Third, there needs to be a greater emphasis on articulating and assessing a newly arrived migrant's commitment to Australian values, such as freedom of religion, equality of sexes, and the rule of law.  We presently do character assessments, and we have a values statement that must be signed for most visas and citizenship applications.  But there is an opportunity to have a stronger values statement which a person agrees to upon entry to the country and is assessed against before gaining full access to Australia's rights and privileges.

Fourth, from a security perspective, we would like to be able to assess people better before gaining access to permanent residency and citizenship. Every person is assessed before coming into the country, but obviously our data is richer when they are in the country.

Finally, we need to stop talking our country down – be it on Australia Day, in schools, or in our public discourse. Rather we need to talk about and think about our nation and community as a place that people will want to integrate into.

Douglas Murray’s analysis is that we have an unusual “vogue for self-blame”. He says that if we are constantly talking ourselves down when other nations are not, then “the impression may eventually be instilled, in Australian children as much as anywhere else, that Australia is the country with more to apologise for.”

We must always be honest about our history and learn from it; we must be honest about our present challenges. But Australia is an incredible success story on almost every dimension. It is a place where we welcome people from around the world; where new migrants have become leaders in all aspects of society; where women and men are equal; where freedom of speech and religion is central. These values and attributes are worth celebrating and worth being part of.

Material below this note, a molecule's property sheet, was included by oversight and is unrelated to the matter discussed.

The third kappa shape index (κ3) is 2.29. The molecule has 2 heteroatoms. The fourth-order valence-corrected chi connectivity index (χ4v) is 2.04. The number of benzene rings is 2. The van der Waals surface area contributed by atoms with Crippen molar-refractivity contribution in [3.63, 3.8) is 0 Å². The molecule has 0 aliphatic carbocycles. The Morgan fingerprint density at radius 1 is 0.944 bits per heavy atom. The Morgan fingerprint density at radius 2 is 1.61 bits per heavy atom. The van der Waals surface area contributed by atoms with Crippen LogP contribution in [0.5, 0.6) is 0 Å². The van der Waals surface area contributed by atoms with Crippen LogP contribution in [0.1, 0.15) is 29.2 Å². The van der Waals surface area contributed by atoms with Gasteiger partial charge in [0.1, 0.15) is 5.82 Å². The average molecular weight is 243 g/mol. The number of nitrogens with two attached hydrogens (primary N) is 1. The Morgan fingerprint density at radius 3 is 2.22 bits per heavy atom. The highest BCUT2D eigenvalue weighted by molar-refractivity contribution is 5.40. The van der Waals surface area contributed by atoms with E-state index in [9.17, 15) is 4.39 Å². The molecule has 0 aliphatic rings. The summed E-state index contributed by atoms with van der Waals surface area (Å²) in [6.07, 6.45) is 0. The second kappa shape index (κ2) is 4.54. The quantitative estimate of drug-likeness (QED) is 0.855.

Many of these elements were the subject of national consultation and contained in the Citizenship Bill that was presented to the parliament in 2017.  We are keen to engage further on these, before again discussing these concepts with the parliament.


Australian multiculturalism is based on placing the migrant in the center of society, not on the fringes.  We want all Australians, regardless of where they have come from to make the most of the opportunities this great nation has to offer and we want their children to also have the same opportunities. 

For this to continue to occur, we need both the commitment of Australians to continue to welcome new arrivals and the commitment of newly arrived migrants to integrate into our community.

The Left focuses almost exclusively on the concept of "inclusion".  Inclusion is fundamental but it implies that all the responsibility is on the host population to "include" newcomers. 

But to become a fully functioning integrated society, newly arrived migrants also need to take positive steps. There is an onus on all of us. 

The fastest way to integrate is to learn English and get a job. The best place to integrate is in the workplace.

We have been so successful as a nation to date, but this does not guarantee future success.  Rather, we need to work hard at integration by stamping out any remnants of racism, but also by setting higher expectations upon those who want to call Australia home. With rights come responsibilities. Ultimately this will ensure that the migrant has the best opportunity to succeed and it is essential for the ongoing success of our multicultural nation.


Copyright 2007